It is unfortunate that few people ever appreciate the utter complexity of this debacle. If they ever came to know the enormous amount of intelligence that was wasted in this ridiculous project of self-confirmation they would be absolutely convinced that they had a far greater purpose & capacity. However, most people never even question the situation, they simply go along with what they are told to be or not to be. Out of the few that actually question the system only a handful see the whole picture, and it is this handful that I truly admire: Chogyam Trungpa, Thomas Merton, Martin Luther King, Jr., Mahatma Gandhi, Mother Teresa, H.H. The Dalai Lama, Jiddu Krishnamurti, just to name a few modern examples. Most of us either never look into such questions, or when we do, we only go half way before we are carried off in an even more subtle and elusive portrayal of the same ole drama. We become self-righteous, as if “we” are the ones who have discovered the truth, and then believe it to be our duty to set the world straight in their mistaken opinions. We simply create another group, the group of truth seers that have the one unmistakable path to true liberation. Then we take our message of peace and love to the streets in pseudo-pacifist protest of aggression, demanding change, truth, and justice. We burn flags, shout obscene & demeaning comments, and undermine others opinions all in the name of love, peace, and freedom. We have simply created another conflict; the war between those who stand for truth & peace, and the ones who perpetuate deception & violence. The “truth seers” begin to see the “deceivers” as someone who is trying to rob them of their inalienable rights. We fall victim to fear and therefore aggression, in the same way because, we are living in a half-truth. We get caught up in trying to protect our rights, as if they could be taken from us. There are blind spots in our logic. We still think that the origin of this unending conflict is external, something created and maintained by some-thing or some-one other than ourselves.
In order to truly transcend this conflict with life we have to identify the causes and conditions which give rise to this conflict within ourselves. We have to see that it is true that we have been held captive, made a prisoner in our own skin. However, we have to go further than this. It is essential to realize that we are not only the captives, we are also the jailers! We have to accept the situation as it is, and see how it is “us” not “them” that creates this conflict. We have to realize that the conflict that we witness in the world around us is nothing more than the manifestation of the conflict within us; the ongoing struggle of ego to establish and maintain supremacy. The ego is a phantom, an apparition, so it has to constantly fight tooth and nail in order to assert and maintain it’s position in the world. The struggle is not with other people, opposing groups, or warring ideologies; it is with ourselves! A moments hesitation, a mere pause or gap in this continuous struggle will reveal ego to be a fake, a facade.
Ultimately the answer to this schizophrenic skirmish is trust. Not trust in some doctrine, guru, or trust in some particular group of people, rather trust in our true-self. This is relatively difficult for a couple of reasons. First, we have been told since a young age that trusting ourselves is a bad idea. It has been made clear that we are unfit to guide ourselves, so we might had better relinquish that responsibility to someone else, perhaps an external god, some guru, moral code, religion, or political scheme. We were told, “not to speak unless we were spoken to” and “be seen but not heard”. After a grueling process of education and proper submission to the right socio-economic scheme we inherit a degree of authority, we became a real human being, an adult. It was at this point that we have fully identified with some life strategy and devoted ourselves to carrying out that party or doctrines interpreted agenda. To compliment the sense of insufficiency we inherited from the collective knowledge of society, we developed our own feeling of inferiority over time. The ego’s attempt to produce & maintain security is an up hill battle that can never be won. As I have already said the ego is a phantom self, an illusion, and no amount of effort can make an illusion reality. Our attempts to prove we are what we are not has ended in repetitive failure, which serves only to reinforce our sense of insufficiency. We seem to feel defective or insufficient on a very fundamental level, and believe that we need some group or dogma to repair or complete our tattered self-image. Therefore, we are rather hesitant to let go of this crutch and really trust ourselves, or for that matter to even inquire into who we really & truly are.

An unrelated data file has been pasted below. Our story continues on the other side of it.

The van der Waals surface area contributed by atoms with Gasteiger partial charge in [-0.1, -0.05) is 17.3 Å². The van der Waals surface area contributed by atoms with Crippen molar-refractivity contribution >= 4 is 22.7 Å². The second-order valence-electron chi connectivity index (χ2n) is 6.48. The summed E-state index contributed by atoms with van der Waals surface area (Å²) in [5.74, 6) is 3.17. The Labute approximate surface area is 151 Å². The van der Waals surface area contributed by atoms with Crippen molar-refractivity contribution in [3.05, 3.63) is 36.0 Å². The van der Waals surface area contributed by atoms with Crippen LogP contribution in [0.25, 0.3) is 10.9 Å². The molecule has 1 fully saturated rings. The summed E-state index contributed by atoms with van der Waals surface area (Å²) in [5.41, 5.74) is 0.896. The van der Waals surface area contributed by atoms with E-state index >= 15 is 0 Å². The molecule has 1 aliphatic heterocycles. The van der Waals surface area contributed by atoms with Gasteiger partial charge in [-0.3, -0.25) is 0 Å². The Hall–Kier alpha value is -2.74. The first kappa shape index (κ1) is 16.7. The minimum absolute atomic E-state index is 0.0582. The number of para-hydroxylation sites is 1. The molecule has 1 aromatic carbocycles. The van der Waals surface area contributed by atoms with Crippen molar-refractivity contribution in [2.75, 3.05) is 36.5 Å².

Fortunately, if we ever get to a place where we are interested in retiring from the fight there are practices that can introduce us to who we truly are. These practice have been clearly illuminated by those, who in the past retired from the struggle of self-confirmation only to come to rest in their true nature, human nature. They discovered the very essence of what it means to be fully human; not fully Buddhist, Christian, Liberal, or Conservative. The insights of the mystics transcended these simple conceptual identification cards or ego-centric herding tactics. They did not use religion as a means of self-identification or ego-centric confirmation, they used it for it’s true purpose; to discover the inherent intelligence of human nature present within everyone. This intelligence is not reasoning or logic, it is not our ability to think or formulate opinions about things. Clinging to logic and reason has stifled human development. There is an intelligence which goes far beyond the cognitive processes of reason and logic, it is the natural capacity to reflect or immediately know truth as it is. The great message of the saints and sages throughout the ages has been that there is a much more essential or uncreated form of intelligence present in all of us without exception, wisdom.
Wisdom which is a type of intimate knowing revealed in love or openness is not the product of our efforts or processes. It is uncreated or self-existing, and only discovered by unknowing all of these contrived & futile efforts to be some-one or some-thing. When we cease trying to produce or create some kind of self-image we discover our true identity, selflessness. The discovery of selflessness is the death of ego, which may seem bleak or dismal, but it is not. The realization of selflessness is nothing more than to be overcome by love. This love is simply the pure energy which has always been present, but was distorted by our fragmented dualistic consciousness. Once such concepts as self & other dissolve a type of open-mindedness or spaciousness emerges that allows others to be as they truly are. This open-mindedness or love can then be communicated with precision & honesty, and this sort of communication is called compassion. We no longer see life as threatening, and therefore we are capable of working with the situation as it is, as opposed to how we think it should be. All struggle and conflict ceases, because we have discovered that the origin of this conflict was an internal hallucination.
As I stated earlier such a discovery begins with trust, genuine trust in the basic intelligence of our true self. Such a trust can only be discovered by unknowing all of the factors that give rise to distrust. We have to genuinely befriend ourselves by letting go of all the things that we are not. Such a practice of unknowing is called meditation or contemplation. It is through the practice of meditation that we can move beyond the cold & rigid cerebral existence of ego, and come to rest in our true nature, the very essence of humanity.